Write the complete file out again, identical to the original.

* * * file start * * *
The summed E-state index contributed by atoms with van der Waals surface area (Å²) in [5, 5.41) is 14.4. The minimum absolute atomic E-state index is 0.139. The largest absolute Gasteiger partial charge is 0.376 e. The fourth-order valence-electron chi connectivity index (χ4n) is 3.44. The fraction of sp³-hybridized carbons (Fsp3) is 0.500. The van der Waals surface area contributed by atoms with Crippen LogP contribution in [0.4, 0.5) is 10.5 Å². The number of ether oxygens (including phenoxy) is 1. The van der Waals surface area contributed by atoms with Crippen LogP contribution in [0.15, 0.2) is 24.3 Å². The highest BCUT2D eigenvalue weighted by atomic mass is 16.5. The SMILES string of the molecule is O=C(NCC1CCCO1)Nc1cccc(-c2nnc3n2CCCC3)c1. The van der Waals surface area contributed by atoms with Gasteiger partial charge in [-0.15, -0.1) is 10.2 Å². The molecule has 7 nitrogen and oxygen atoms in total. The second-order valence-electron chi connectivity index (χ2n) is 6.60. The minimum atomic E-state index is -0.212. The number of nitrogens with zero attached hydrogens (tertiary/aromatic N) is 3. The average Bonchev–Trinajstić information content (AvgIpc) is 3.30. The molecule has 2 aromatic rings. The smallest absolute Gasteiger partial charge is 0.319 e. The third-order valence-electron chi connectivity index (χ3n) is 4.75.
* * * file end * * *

The summed E-state index contributed by atoms with van der Waals surface area (Å²) in [5, 5.41) is 14.4. The minimum absolute atomic E-state index is 0.139. The largest absolute Gasteiger partial charge is 0.376 e. The fourth-order valence-electron chi connectivity index (χ4n) is 3.44. The fraction of sp³-hybridized carbons (Fsp3) is 0.500. The van der Waals surface area contributed by atoms with Crippen LogP contribution in [0.4, 0.5) is 10.5 Å². The number of ether oxygens (including phenoxy) is 1. The van der Waals surface area contributed by atoms with Crippen LogP contribution in [0.15, 0.2) is 24.3 Å². The highest BCUT2D eigenvalue weighted by atomic mass is 16.5. The SMILES string of the molecule is O=C(NCC1CCCO1)Nc1cccc(-c2nnc3n2CCCC3)c1. The van der Waals surface area contributed by atoms with Gasteiger partial charge in [-0.15, -0.1) is 10.2 Å². The molecule has 7 nitrogen and oxygen atoms in total. The second-order valence-electron chi connectivity index (χ2n) is 6.60. The minimum atomic E-state index is -0.212. The number of nitrogens with zero attached hydrogens (tertiary/aromatic N) is 3. The average Bonchev–Trinajstić information content (AvgIpc) is 3.30. The molecule has 2 aromatic rings. The smallest absolute Gasteiger partial charge is 0.319 e. The third-order valence-electron chi connectivity index (χ3n) is 4.75.